Basel Committee Unveils New Crypto Disclosure Framework and Updates Standards for Banks

The Basel Committee on Banking Supervision has approved a series of significant measures aimed at enhancing the regulation and transparency of banks’ involvement with cryptoassets. In a virtual meeting held on July 2-3, the committee finalized a disclosure framework for banks’ cryptoasset exposures and agreed on targeted revisions to its cryptoasset prudential standard.

The new disclosure framework, set to be implemented by January 1, 2026, includes a standardized set of public tables and templates that banks must use to report their cryptoasset exposures. This move is designed to improve information availability and support market discipline in the rapidly evolving crypto sector.

Simultaneously, the committee approved targeted revisions to the cryptoasset prudential standard, with a particular focus on clarifying the criteria for stablecoins to receive preferential “Group 1b” regulatory treatment. These updates aim to promote a more consistent understanding of the standard across the banking industry.

The Basel Committee also addressed the potential risks associated with banks issuing tokenized deposits and stablecoins. While noting that the current Basel Framework broadly captures the financial stability risks of these products, the committee emphasized that the specific structures and jurisdictional regulations play a crucial role in determining the scale of these risks.

In addition to crypto-related measures, the committee approved adjustments to its standard on interest rate risk in the banking book (IRRBB). These changes include updates to interest rate shock calculations, particularly for periods when rates are close to zero. The revised IRRBB standard will also take effect on January 1, 2026.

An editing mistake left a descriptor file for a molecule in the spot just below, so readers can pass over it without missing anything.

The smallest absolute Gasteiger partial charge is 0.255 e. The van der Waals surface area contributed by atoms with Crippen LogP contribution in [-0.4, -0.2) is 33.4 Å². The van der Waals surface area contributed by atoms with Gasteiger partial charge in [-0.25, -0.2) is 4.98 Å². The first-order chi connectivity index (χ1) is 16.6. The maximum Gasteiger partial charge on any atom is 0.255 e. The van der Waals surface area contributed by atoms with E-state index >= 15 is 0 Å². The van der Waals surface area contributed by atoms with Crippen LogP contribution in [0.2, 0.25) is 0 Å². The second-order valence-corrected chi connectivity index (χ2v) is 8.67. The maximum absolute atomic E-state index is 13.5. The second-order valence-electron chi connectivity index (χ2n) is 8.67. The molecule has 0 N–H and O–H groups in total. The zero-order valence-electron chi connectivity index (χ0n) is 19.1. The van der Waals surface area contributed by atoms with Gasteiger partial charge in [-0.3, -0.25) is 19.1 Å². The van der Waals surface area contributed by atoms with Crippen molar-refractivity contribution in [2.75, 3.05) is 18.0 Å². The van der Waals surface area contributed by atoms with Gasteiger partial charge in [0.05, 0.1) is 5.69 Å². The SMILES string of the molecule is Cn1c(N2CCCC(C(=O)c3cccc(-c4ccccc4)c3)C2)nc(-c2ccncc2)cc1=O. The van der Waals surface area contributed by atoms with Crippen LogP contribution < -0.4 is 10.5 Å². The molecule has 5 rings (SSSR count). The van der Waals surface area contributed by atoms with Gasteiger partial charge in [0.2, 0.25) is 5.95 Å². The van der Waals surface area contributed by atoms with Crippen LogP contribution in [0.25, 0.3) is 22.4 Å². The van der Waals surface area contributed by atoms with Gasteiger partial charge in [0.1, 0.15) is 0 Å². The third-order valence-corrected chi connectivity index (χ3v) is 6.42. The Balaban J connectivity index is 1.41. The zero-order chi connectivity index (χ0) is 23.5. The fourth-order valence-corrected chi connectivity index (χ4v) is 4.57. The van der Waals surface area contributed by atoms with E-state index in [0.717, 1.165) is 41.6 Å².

Furthermore, the committee agreed to consult on new principles for managing third-party risk, reflecting the growing reliance of banks on external service providers. This consultation, expected to be published later this month, aims to establish a common baseline for banks and supervisors in addressing these evolving risks.

Lastly, the Basel Committee reviewed feedback on its proposed Pillar 3 disclosure framework for climate-related financial risks. While no final decisions were announced, the committee committed to continuing its work on this framework as part of its comprehensive approach to addressing climate-related financial risks in the banking sector.

These developments underscore the Basel Committee’s ongoing efforts to adapt global banking regulations to emerging technologies and risks, ensuring the stability and transparency of the financial system in an increasingly digital and interconnected world.